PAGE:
We reached a milestone last week -- 10,000 page views since our inception! (And that doesn't include an additional 6000 page views for the blog when it was formerly known as "Ecolympics".) Thanks for reading. To celebrate, I thought I'd highlight the top ten posts that are getting the most hits.
1. Environmental Cartoons I: Crisis? What Crisis? -- most people find Eco-Now by searching for the Supertramp album, "Crisis? What Crisis?" whose cover was featured in this post.
2. Portraits of Endangered Animals -- I'm a big fan of Joel Sartore and his work is highlighted here.
3. Endangered Species at the North and South Poles: The Eco-Art of Xavier Cortada -- Now that I found out about the terrific work of Miami eco-artist, Xavier Cortada, I'm a big fan of his work too. See also his Eco-Now interview, which just missed the top ten.
4. Six Great Environmental Protest Songs -- I tried to find some that weren't on everyone else's list.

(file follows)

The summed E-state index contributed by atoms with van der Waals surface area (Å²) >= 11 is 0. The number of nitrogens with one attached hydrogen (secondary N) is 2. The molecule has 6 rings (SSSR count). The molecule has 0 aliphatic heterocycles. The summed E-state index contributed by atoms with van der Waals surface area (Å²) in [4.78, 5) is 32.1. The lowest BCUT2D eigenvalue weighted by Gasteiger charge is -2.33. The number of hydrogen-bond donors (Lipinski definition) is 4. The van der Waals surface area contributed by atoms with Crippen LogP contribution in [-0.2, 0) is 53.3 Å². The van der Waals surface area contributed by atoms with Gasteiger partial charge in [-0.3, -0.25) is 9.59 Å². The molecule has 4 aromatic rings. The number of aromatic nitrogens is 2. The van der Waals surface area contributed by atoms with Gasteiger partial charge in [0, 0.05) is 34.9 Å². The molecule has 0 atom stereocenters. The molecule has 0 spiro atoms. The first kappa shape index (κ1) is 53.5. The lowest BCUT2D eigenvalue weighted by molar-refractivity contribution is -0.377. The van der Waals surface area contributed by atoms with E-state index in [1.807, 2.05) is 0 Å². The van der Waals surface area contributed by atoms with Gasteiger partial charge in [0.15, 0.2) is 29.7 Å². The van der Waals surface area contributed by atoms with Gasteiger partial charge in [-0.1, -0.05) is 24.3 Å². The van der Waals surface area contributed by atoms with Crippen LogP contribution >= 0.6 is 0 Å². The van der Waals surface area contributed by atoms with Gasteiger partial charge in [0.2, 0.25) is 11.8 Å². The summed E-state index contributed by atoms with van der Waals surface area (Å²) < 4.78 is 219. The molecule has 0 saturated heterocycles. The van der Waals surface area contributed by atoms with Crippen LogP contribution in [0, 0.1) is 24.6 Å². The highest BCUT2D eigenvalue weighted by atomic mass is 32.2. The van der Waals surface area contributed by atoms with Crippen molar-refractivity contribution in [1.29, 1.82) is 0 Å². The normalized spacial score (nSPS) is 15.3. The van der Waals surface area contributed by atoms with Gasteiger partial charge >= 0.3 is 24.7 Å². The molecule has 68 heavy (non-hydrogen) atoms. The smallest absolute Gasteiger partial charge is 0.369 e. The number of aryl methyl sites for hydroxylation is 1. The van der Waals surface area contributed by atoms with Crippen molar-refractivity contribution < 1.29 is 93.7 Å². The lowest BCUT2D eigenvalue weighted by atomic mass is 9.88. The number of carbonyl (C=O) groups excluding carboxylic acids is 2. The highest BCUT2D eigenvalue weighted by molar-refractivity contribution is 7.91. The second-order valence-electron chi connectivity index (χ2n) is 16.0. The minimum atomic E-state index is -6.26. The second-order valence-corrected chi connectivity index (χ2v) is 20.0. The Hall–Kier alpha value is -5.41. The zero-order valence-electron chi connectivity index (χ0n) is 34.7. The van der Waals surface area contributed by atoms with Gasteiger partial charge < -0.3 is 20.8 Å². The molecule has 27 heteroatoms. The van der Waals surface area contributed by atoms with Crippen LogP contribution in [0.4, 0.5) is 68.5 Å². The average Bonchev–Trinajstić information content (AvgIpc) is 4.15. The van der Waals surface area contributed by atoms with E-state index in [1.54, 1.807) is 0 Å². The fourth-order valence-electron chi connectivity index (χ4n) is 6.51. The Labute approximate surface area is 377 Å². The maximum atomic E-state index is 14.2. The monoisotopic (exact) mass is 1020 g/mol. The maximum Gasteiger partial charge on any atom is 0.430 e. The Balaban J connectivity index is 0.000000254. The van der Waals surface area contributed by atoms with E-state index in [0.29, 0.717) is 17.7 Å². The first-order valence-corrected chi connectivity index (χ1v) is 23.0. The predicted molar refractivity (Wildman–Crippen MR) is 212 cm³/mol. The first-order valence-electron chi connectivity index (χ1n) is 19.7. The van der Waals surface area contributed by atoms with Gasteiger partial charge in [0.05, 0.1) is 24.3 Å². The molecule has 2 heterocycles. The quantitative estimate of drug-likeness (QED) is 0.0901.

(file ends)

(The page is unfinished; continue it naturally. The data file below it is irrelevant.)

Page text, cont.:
5. What is Shark Finning? -- simply, it's a brutal, inhumane practice that is decimating worldwide shark populations, all for a supposed delicacy.
6. The Endangered Species Print Project -- great conservation-art project by Jenny Kendler and Molly Schafer of Chicago.
7. The Lost Bird Project -- "Forgetting is another kind of extinction," says Todd McGrain, whose work to commemorate extinct birds with larger-than life sculptures is profiled in the eponymous film (reviewed here). See also the thoughtful interview he gave.
8. Thoughts on World Population Day -- can natural resources keep up with our growing population? No.
9. How Water Chestnuts are Taking over the Northeast: A Photo-essay -- invasive species like water chestnuts are becoming a problem in ecosystems everywhere.
10. Living in an Age of Extinction: Building a Life Cairn -- Why do no church bells ring when animals go extinct? Why, indeed. Read the interview with Andreas Kornevall about the great project in East Sussex to commemorate extinct species.
Please share this post or any other post you found provocative. We need to raise awareness that we humans are part of the tree of life and the high extinction rates now seen, due to habitat destruction, pollution, over-exploitation, invasive species and climate change mean that we are failing in our role as stewards. We now know of more than 2000 other planets in the galaxy, but none of them are known to have life. It's our planet, and biodiversity is our life: we need to take care of it.